Bristol and West Building Society v. Mothew (t/a Stapley & Co.)

[1998] Ch 1, [1996] 4 All ER 698, [1997] 2 WLR 436, [1998] 75 P & CR 241 (1996)

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Bristol and West Building Society v. Mothew (t/a Stapley & Co.)

England and Wales Court of Appeal, Civil Division
[1998] Ch 1, [1996] 4 All ER 698, [1997] 2 WLR 436, [1998] 75 P & CR 241 (1996)

Facts

The Towers (buyers) purchased a home for £73,000, which they financed with a £55,000 loan from the Bristol and West Building Society (society) (plaintiff). With the consent of the society and the buyers, attorney Mothew (defendant) represented both parties. The terms of the loan prohibited the buyers from taking a further loan to fund the purchase. Accordingly, the society required Mothew to certify that the buyers were supplying £14,000 solely from their personal funds. Mothew made this certification, despite knowing that the buyers owed £3,350 to Barclays Bank (Barclays), the lender for their prior home, and that the buyers and Barclays agreed to secure the £3,350 with a second charge against the new home. The buyers defaulted on their loan, leading the society to sell it for approximately £53,000. The society then sued Mothew, alleging that Mothew was negligent, had breached his contract with the society, and breached the fiduciary duty of loyalty. The society did not claim that Mothew acted dishonestly or in bad faith. Mothew conceded that he breached his contract and was negligent. The district judge granted summary judgment against Mothew on the contract and negligence claims and set the matter for an assessment of damages, at which time Mothew could argue that he did not cause injury to the society because the society would have made the loan regardless of its knowledge of the Barclays issue. The district judge also granted summary judgment against Mothew on the breach-of-fiduciary-duty claim, awarding money damages without requiring the society to show causation. Mothew appealed, arguing that his negligence did not constitute a breach of fiduciary duty. The society initially conceded that it had to prove causation to recover damages on its contract and negligence claims, but it later withdrew this concession.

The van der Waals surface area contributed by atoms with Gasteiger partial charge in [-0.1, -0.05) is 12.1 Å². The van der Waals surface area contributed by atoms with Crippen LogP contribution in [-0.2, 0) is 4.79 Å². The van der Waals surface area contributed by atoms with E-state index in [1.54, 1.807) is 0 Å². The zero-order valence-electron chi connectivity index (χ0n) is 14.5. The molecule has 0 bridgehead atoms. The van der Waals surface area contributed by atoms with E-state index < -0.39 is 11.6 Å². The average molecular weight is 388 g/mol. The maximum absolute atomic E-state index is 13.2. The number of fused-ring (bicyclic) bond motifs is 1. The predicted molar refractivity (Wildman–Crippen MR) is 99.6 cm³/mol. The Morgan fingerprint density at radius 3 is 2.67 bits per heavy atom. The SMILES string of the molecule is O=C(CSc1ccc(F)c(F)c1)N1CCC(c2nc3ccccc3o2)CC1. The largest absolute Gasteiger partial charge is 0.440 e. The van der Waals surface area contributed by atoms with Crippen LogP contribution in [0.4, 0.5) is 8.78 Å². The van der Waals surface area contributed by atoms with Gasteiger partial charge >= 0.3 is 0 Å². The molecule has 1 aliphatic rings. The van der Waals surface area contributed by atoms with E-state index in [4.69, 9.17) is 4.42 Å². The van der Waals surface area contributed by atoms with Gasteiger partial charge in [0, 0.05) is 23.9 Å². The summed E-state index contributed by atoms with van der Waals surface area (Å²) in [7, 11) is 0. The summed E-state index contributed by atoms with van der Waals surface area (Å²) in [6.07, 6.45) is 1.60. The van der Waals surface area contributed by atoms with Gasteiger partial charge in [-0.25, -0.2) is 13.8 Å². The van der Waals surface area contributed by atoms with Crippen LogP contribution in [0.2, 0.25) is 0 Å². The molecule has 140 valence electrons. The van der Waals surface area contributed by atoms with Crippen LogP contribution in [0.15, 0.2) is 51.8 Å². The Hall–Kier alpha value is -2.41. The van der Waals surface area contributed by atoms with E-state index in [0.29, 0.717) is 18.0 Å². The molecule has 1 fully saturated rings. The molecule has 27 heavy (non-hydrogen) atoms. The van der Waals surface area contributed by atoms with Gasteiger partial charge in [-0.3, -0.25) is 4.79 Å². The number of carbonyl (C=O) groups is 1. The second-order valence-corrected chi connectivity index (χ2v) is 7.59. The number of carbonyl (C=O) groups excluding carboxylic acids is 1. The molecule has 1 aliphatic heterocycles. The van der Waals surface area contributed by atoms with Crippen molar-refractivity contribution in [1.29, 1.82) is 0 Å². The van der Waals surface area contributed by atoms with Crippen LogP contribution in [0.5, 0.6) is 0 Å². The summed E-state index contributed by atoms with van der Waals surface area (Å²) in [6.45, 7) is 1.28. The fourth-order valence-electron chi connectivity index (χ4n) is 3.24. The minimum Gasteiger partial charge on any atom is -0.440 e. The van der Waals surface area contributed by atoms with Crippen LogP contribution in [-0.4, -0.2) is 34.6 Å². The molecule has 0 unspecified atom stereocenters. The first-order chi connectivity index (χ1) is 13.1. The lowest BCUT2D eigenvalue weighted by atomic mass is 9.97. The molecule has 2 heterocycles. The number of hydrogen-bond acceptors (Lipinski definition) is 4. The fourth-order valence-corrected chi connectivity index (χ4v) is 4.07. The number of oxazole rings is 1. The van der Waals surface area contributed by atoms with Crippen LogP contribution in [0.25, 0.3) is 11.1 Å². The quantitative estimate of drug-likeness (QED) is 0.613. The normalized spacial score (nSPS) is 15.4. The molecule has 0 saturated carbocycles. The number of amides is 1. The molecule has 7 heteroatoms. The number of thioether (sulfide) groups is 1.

Rule of Law

Issue

Holding and Reasoning (Millett, J.)

Concurrence (Staughton, J.)

Concurrence (Otton, J.)

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